Bike: This is where the hours of training really made the difference. I have been working with Wes for the last 2 years to put together a good bike split. I was conservative on the 1st loop of the 2 loop course as planned. At the first turn, I was in 6th. I ended up passing 2 more athletes pretty quickly at the beginning of loop 2, but after that it was a very lonely race. It was a "No Pro" race so we were leading the pack. On the second turn around I was third and hadn't made up much ground between 1st and 2nd place. CDA is not a particularly technical course, so this gave me plenty of time to focus on my nutrition plan and consistent wattage, I really enjoy racing with a power meter. It was great to see my BAM teammates along the way, as well as my wife and baby.

The volunteer at the special needs area was amazing and I lost minimal time. The rest of the second loop was evil. The wind picked up and it took focus just to stay in aero. The last 10 miles out on the 2nd loop felt like 50 grinding into the wind. Soon The second place man unfortunately had a mechanical and I was closing in on the first, Carson McDaniel (the dude who went 48 on the swim). He kept a close distance until the end. I was off the bike first with a 5:05. Still on track according to the master plan.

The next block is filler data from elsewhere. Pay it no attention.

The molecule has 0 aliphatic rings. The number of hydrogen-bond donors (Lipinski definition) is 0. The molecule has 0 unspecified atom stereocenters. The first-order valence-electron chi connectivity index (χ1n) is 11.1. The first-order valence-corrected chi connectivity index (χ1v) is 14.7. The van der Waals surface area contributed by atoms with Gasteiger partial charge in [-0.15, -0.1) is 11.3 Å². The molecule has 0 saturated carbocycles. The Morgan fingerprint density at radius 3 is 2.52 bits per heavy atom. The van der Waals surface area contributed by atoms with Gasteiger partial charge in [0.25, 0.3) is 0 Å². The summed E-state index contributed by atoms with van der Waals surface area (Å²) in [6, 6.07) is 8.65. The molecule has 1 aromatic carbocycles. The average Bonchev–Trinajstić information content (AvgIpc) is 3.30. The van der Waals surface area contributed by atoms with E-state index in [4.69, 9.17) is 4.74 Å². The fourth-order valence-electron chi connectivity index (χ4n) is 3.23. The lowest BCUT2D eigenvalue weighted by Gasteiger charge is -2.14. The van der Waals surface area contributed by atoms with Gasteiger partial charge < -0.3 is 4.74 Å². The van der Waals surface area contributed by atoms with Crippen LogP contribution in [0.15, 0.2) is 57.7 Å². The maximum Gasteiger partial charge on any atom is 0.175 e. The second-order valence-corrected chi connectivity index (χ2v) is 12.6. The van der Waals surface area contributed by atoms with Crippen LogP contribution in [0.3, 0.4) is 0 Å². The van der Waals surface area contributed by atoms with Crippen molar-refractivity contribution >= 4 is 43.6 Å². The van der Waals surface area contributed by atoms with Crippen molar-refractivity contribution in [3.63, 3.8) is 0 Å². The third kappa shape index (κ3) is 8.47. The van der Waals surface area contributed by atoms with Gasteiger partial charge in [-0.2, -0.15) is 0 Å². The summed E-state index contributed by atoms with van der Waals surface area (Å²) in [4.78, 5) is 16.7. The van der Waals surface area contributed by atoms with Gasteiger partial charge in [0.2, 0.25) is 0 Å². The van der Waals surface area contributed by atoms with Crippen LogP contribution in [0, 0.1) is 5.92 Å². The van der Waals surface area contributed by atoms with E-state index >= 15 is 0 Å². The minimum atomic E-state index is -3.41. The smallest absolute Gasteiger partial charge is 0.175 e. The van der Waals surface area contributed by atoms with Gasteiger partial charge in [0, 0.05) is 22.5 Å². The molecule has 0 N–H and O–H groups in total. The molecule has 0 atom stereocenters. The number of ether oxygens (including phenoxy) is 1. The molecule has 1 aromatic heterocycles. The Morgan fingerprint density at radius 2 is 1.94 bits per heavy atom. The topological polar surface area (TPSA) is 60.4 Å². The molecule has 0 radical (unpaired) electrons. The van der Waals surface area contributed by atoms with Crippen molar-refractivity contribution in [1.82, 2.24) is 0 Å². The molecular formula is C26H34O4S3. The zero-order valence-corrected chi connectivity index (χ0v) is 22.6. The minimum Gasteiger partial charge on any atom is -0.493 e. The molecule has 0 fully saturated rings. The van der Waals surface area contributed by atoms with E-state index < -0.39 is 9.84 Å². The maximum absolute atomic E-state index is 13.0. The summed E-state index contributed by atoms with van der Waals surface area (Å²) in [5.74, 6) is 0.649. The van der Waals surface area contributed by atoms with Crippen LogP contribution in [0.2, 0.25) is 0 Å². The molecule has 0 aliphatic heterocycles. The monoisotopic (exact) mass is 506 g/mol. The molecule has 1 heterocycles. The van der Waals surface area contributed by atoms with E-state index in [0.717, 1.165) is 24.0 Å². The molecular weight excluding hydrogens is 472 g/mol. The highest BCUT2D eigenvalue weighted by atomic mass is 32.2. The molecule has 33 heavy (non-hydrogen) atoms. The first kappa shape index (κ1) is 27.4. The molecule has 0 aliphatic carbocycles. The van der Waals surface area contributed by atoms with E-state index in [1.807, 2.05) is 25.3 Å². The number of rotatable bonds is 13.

Run: Last year I got off the bike and cramped so bad that I almost fell in the dismount area. This year was different I was able to dismount quickly and was able to run through transition! I'll chalk that up to better nutrition and fitness. I was well hydrated and had peed 3 times on the bike. The run hurt A LOT. I started running and made sure to keep my pace steady and easy in order to survive the whole marathon. I ran with a belt with my nutrition on me with a small super bottle. Our rental house was at the 2 mile mark of the 3 loop course which meant I saw SLTC and BAM 6 times in 26 miles. My wife and baby had a sign that read "VAI PAI" which means "Go Dad" in Portuguese. I may or may not have cried a little inside my glasses.

Carson had passed me, but started to cramp a little. I gave him a 'lets go' pat on the back and kept going. After a few miles I had the privilege to being first. This was surreal. It was exciting. I kept a steady pace around 7:45 and pushed through. Mile 10-12 is when it really started to hurt. It was hot and despite trying to keep up with water and salt I think I fell a little short. I saw Rory and he told me he had troubles with nutrition and got sick. That did not stop him from trying to help me. He ran with me for about a mile. He had a water bottle and offered me a drink. Thank you very much!

Jorge in the lead mid-way thru the run